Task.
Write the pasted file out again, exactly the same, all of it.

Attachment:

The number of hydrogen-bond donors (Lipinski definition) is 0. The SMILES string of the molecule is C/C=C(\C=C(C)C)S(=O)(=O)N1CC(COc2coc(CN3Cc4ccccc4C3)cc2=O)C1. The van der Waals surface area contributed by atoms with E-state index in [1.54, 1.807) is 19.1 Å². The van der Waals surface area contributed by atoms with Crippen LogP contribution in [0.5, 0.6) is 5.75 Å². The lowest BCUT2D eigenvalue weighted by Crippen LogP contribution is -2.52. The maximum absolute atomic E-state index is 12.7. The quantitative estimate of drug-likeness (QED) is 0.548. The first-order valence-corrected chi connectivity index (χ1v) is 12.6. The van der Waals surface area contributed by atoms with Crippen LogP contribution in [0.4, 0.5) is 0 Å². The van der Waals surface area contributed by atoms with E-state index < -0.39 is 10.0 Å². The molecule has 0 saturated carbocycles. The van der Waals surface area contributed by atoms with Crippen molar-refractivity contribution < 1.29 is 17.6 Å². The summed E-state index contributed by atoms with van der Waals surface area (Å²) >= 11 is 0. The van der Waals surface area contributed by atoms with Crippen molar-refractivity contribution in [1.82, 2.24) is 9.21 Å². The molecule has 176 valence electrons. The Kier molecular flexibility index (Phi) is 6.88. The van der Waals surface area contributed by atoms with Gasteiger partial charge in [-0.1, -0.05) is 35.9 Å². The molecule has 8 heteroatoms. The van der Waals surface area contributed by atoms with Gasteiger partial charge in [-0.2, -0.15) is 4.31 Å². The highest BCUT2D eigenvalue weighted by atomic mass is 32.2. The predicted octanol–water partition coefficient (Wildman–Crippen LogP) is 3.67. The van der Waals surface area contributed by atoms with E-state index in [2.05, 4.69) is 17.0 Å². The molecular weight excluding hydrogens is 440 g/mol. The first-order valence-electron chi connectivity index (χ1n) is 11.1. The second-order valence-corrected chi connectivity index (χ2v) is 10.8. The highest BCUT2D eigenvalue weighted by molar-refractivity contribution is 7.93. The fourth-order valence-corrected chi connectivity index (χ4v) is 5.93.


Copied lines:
The number of hydrogen-bond donors (Lipinski definition) is 0. The SMILES string of the molecule is C/C=C(\C=C(C)C)S(=O)(=O)N1CC(COc2coc(CN3Cc4ccccc4C3)cc2=O)C1. The van der Waals surface area contributed by atoms with E-state index in [1.54, 1.807) is 19.1 Å². The van der Waals surface area contributed by atoms with Crippen LogP contribution in [0.5, 0.6) is 5.75 Å². The lowest BCUT2D eigenvalue weighted by Crippen LogP contribution is -2.52. The maximum absolute atomic E-state index is 12.7. The quantitative estimate of drug-likeness (QED) is 0.548. The first-order valence-corrected chi connectivity index (χ1v) is 12.6. The van der Waals surface area contributed by atoms with Crippen LogP contribution in [0.4, 0.5) is 0 Å². The van der Waals surface area contributed by atoms with E-state index < -0.39 is 10.0 Å². The molecule has 0 saturated carbocycles. The van der Waals surface area contributed by atoms with Crippen molar-refractivity contribution < 1.29 is 17.6 Å². The summed E-state index contributed by atoms with van der Waals surface area (Å²) >= 11 is 0. The van der Waals surface area contributed by atoms with Crippen molar-refractivity contribution in [1.82, 2.24) is 9.21 Å². The molecule has 176 valence electrons. The Kier molecular flexibility index (Phi) is 6.88. The van der Waals surface area contributed by atoms with Gasteiger partial charge in [-0.1, -0.05) is 35.9 Å². The molecule has 8 heteroatoms. The van der Waals surface area contributed by atoms with Gasteiger partial charge in [-0.2, -0.15) is 4.31 Å². The highest BCUT2D eigenvalue weighted by atomic mass is 32.2. The predicted octanol–water partition coefficient (Wildman–Crippen LogP) is 3.67. The van der Waals surface area contributed by atoms with E-state index in [2.05, 4.69) is 17.0 Å². The molecular weight excluding hydrogens is 440 g/mol. The first-order valence-electron chi connectivity index (χ1n) is 11.1. The second-order valence-corrected chi connectivity index (χ2v) is 10.8. The highest BCUT2D eigenvalue weighted by molar-refractivity contribution is 7.93. The fourth-order valence-corrected chi connectivity index (χ4v) is 5.93.